-I explained the process I went through last year battling the DSBN getting Owen and his peer an EA full day, when the board assessed him and deemed him being a health and safety risk. I informed Mr. Craitor I have been down this road before.
-My last point, and I saved it till last on purpose. If cuts keep being made, schools like Kids Kastle are going to have to start refusing children with special needs, it would not be fair to the child and parent that the child is not receiving the attention and constant supervision that is required, and not fair to the other "typical" parents and children, that their teacher has no help and is being constantly disrupted in class for a child that needs the 1:1 Support. This is going to be an issue in the future, more and more children are suffering from Autism (now 1 in 88 births), Fetal Alcohol, behavioural children, ADD, ADHD, Downs Syndrome, etc. Could you imagine me trying to sign Ben up for Preschool next year and he is refused because he has Autism and there is no support? Not on my watch.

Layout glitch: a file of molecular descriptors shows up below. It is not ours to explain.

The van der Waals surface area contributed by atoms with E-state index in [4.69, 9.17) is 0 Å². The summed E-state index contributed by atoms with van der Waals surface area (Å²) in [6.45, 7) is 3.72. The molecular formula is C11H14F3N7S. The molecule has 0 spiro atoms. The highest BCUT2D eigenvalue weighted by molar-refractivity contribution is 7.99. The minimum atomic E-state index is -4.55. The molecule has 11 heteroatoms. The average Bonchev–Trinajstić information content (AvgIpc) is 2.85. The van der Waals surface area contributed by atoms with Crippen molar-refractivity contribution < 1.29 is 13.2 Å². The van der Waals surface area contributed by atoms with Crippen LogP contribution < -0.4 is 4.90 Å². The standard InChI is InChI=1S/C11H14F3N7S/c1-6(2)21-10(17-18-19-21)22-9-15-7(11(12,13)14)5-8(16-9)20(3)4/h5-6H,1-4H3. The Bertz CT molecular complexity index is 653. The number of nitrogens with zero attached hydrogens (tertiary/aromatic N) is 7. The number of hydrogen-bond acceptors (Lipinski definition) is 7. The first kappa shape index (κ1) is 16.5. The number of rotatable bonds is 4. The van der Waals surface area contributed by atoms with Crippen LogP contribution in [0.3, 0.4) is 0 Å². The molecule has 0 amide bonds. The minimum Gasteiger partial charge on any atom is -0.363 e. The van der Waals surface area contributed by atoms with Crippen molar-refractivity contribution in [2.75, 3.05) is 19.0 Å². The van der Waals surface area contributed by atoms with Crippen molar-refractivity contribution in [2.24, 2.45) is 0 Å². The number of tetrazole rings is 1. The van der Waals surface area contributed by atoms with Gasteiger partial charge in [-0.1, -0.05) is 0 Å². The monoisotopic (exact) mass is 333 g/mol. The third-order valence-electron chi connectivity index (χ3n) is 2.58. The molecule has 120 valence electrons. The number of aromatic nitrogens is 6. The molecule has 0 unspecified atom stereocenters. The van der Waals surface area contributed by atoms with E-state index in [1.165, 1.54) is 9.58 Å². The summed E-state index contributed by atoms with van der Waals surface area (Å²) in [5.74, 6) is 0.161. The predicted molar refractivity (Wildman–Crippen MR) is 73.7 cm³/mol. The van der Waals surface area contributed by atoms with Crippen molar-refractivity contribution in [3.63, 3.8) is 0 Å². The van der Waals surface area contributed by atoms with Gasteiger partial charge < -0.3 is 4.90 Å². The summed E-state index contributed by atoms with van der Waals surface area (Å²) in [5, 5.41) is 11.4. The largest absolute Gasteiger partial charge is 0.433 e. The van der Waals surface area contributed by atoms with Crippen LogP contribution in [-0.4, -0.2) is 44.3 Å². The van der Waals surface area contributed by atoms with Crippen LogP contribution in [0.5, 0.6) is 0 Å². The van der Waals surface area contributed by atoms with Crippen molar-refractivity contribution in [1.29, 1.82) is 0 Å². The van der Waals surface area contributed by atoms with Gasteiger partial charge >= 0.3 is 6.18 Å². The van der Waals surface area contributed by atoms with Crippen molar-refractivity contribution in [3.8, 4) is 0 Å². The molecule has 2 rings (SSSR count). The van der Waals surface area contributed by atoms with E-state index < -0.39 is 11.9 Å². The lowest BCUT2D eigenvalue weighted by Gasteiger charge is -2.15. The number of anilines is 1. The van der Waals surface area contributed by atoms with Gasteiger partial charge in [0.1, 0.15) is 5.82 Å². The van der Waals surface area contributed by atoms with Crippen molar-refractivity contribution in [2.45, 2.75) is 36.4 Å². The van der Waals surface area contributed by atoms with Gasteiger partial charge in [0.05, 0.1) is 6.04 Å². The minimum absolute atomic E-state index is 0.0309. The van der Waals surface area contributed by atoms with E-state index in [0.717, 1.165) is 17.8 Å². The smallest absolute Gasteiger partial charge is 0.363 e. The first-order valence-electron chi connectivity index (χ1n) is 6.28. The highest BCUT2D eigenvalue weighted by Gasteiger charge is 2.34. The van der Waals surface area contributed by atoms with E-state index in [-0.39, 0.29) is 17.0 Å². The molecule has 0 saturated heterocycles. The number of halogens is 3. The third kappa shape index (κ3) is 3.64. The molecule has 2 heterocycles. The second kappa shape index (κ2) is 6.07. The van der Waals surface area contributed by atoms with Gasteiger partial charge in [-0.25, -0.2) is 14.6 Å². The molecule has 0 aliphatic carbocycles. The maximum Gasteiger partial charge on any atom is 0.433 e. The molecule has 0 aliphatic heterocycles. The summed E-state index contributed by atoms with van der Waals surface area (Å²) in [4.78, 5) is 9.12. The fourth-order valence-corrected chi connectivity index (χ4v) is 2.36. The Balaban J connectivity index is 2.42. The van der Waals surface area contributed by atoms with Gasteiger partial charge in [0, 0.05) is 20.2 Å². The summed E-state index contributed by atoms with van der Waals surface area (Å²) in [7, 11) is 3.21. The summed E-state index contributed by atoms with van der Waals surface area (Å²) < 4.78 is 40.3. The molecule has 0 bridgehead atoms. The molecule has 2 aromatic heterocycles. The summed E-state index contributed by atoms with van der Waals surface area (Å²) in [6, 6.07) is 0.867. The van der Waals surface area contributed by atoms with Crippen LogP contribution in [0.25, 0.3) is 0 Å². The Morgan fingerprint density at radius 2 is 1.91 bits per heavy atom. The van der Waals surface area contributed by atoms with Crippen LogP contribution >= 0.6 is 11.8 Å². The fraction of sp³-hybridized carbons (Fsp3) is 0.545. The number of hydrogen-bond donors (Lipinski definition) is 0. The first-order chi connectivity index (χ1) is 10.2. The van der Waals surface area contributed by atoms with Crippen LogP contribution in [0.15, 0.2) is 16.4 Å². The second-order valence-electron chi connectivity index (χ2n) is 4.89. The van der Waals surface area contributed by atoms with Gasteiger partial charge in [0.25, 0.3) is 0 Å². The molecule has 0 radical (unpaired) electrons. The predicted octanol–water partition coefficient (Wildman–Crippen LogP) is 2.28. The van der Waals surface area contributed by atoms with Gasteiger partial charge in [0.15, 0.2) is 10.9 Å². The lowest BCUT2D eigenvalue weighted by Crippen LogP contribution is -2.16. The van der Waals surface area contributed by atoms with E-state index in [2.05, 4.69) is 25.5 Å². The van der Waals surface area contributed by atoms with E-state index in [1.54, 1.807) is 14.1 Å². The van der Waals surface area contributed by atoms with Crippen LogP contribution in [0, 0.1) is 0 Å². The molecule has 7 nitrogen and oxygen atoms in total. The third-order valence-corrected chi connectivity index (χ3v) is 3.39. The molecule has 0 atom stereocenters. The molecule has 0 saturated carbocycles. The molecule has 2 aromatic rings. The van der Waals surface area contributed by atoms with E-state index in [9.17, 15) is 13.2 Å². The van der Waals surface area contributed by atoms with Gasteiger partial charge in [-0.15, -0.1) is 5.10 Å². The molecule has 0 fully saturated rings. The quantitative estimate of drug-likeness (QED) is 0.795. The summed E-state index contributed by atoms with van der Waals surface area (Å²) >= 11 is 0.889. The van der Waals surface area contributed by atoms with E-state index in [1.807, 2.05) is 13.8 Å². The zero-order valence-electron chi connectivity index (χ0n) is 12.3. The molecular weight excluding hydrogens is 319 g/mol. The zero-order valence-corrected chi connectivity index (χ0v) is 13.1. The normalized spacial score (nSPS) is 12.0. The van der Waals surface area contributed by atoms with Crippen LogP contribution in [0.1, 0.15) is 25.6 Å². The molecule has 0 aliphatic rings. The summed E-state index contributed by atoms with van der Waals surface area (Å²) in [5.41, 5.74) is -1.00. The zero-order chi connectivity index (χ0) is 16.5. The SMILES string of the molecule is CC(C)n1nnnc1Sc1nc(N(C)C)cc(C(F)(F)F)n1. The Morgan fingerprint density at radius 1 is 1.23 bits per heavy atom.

(this is the condensed version, I apologized for talking his ear off: he said he learned a lot) :)
What we decided was:
-Niagara Support Services (who is in charge of distributing the allotted hours per school) will be the first call.
-The Ministry of Child and Youth services will be next, as well as the region.